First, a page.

Like so many things these days, standard is ok, acceptable even, but it is not going to get you noticed. This applies to just about anything and everything from TV shows and movies, marketing materials, products and services - you need to be different, or in other words, separate yourself from the pack around you to be noticed and prosper. Different is not always better - but better is always different. This applies to your images as well, whether you are creating images simply for your own enjoyment or especially if you are professionally marketing your images. It's all in the thought process - how can you approach a subject in a fresh, creative, manner?
I recently assisted Bryan Peterson on his on-location workshop in Paris, France. Ah...Paris - you would imagine endless opportunities of amazing imagery at every turn. You think of Paris and immediately think of something akin to an iconic image such as this.
While meandering the streets, we came to a square just outside the historic Louvre. Near the square's edge, was a Metro entrance flagged by its wrought-iron sign above as illustrated below.
Interesting enough but on its own, the sign itself presented quite a photographic challenge. Seeing a fun opportunity, Bryan threw down the gauntlet to the participants - a contest of who could produce the best image of the "sign", no help from him or myself and I would judge. Students scattered trying low and wide-angles to include the throngs of busy pedestrians, bicycles, street traffic, etc. I wanted to throw a wild herring in the creative mix as while they were all getting some interesting images. However, I wanted to illustrate how one can break out of the obvious and do something completely outside this thought process. Bryan said nothing in his instructions that the image couldn't be "created". Simply that it had to be of the sign. Here was my idea.
1. The scene itself was tough. Overcast cloudy sky. Not ominous enough to add texture or mood - but enough to blow out white. No matter which way you tackled the scene, it left me wanting. So, I had Mylan Dawson (thanks Mylan!) pose for me as though shooting his camera at my eye level. To anyone who doesn't know me, I am a bit vertically challenged at 4' 11½". Mylan was a more than a bit taller than me so I asked him to come down to my eye level as there was not a way for me to get up to his on location. He graciously cowered down while I, with my 28-70 f/2.8 Nikkor lens, shot a simple portrait filling the frame. Since my concept was to highlight the area of the lens I went in tight enough that it would be prominent, but enough surrounding it so you could tell someone was taking a picture.
2. Secondly, to fill the frame with just the sign, with my 80-200 f/2.8 Nikkor lens, I shot this close-up including just enough of the buildings to give a taste of the European architecture.
3. Now, let the fun begin! In Photoshop CS4, I opened both images. Then I selected the sign image with the key command CNTRL+A (MAC users command+A), copied the image and pasted it over the top of Mylan's image. I then resized it to fit squarely within the lens glass area and hit apply when satisfied to save the sizing. Then under Edit/Transform I selected the "Warp" option, as indicated in the screen shot below, so I could round out the overlaying image's shape to fit inside the lens.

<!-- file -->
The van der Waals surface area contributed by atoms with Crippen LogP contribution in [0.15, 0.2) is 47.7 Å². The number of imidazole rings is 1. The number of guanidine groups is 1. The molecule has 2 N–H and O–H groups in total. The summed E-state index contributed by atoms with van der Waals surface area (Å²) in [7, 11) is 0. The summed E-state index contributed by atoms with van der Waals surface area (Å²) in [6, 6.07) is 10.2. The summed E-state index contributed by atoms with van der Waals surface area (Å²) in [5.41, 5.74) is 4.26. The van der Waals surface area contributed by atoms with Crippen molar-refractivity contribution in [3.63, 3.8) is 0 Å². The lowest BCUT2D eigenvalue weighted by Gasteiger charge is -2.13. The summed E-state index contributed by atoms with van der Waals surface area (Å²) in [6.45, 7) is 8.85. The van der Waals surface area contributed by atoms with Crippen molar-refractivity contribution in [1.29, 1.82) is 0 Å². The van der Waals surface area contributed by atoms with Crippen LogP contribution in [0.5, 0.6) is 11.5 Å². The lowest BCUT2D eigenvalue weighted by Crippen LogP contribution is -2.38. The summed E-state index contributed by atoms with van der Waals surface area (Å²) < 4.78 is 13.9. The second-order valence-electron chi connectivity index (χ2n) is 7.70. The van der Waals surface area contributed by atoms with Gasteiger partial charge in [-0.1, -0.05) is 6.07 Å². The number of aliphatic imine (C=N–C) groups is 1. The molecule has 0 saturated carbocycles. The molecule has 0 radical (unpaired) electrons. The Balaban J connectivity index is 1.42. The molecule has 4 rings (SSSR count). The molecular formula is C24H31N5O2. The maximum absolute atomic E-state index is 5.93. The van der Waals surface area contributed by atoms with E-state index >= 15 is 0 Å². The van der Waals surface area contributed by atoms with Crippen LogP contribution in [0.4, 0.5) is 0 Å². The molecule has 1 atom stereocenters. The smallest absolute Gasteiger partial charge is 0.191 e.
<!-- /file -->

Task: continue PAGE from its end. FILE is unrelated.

4. Carefully, I shaped the sign into the lens outline by clicking on the points and dragging them inward, rounding out the edges all around so it would appear realistic.
5. Once sized and shaped, I needed to bring back some of the original lens detail underneath the image around the edges - this is what gives the lens the shading indicating it is slightly rounded. I added a layer mask as indicated on the following screen print by clicking the mask icon on the bottom menu of the layers palette. You will see this added a white framed box next to your image on Layer 1 and also in the history palette entered the action.
6. Next, select the brush icon on the left hand menu, then go up to the opacity slider and lower this to about 10% for a smooth effect but not too drastic.
7. Now with your brush, around the edges of the lens, making sure the black square is on top at the bottom of the left-hand menu to show through to the image underneath, start brushing back enough of the edge to give a natural, bowed wide-angle lens effect as indicated below.
8. Next, select the elliptical marquis tool, select the lens area, then under Select/Modify choose "Feather". Using the Feather function will allow you to "blend" edges naturally, or in other words soften otherwise hard edges that may not appear realistic. If you do not select the area with the marquis tool, the Modify option under Select will not be available. If you have a steady hand you can also do this with a lasso marquis. When you select the "Feather" option a window will appear as indicated in the next screen shot asking you to enter the pixel range you want to soften. Here I thought about 4 pixels would be sufficient.
9. Now that the lens image work is complete, deselect the area by either clicking Select/Deselect or using the keyboard command CNTRL+D (MAC users command+D).
10.Now ready to flatten the layers, click Layer/Flatten Image as indicated below.
To complete the compiled image, I simply converted the final image into black and white via a click with my Kubota action B&W edgey, added an edge burner and black border with white key line.
Q: There is a technical flaw in this image. Can you guess what it is?
A: Figured it out yet? If this were a real "reflection" the sign would be backwards - but hey - we're just having fun and the image works so sometimes breaking the rules just a little doesn't hurt!
This is just one example that will hopefully get you thinking of the NOT so obvious shots that will get your photography noticed!
"The Perfect Picture School of Photography"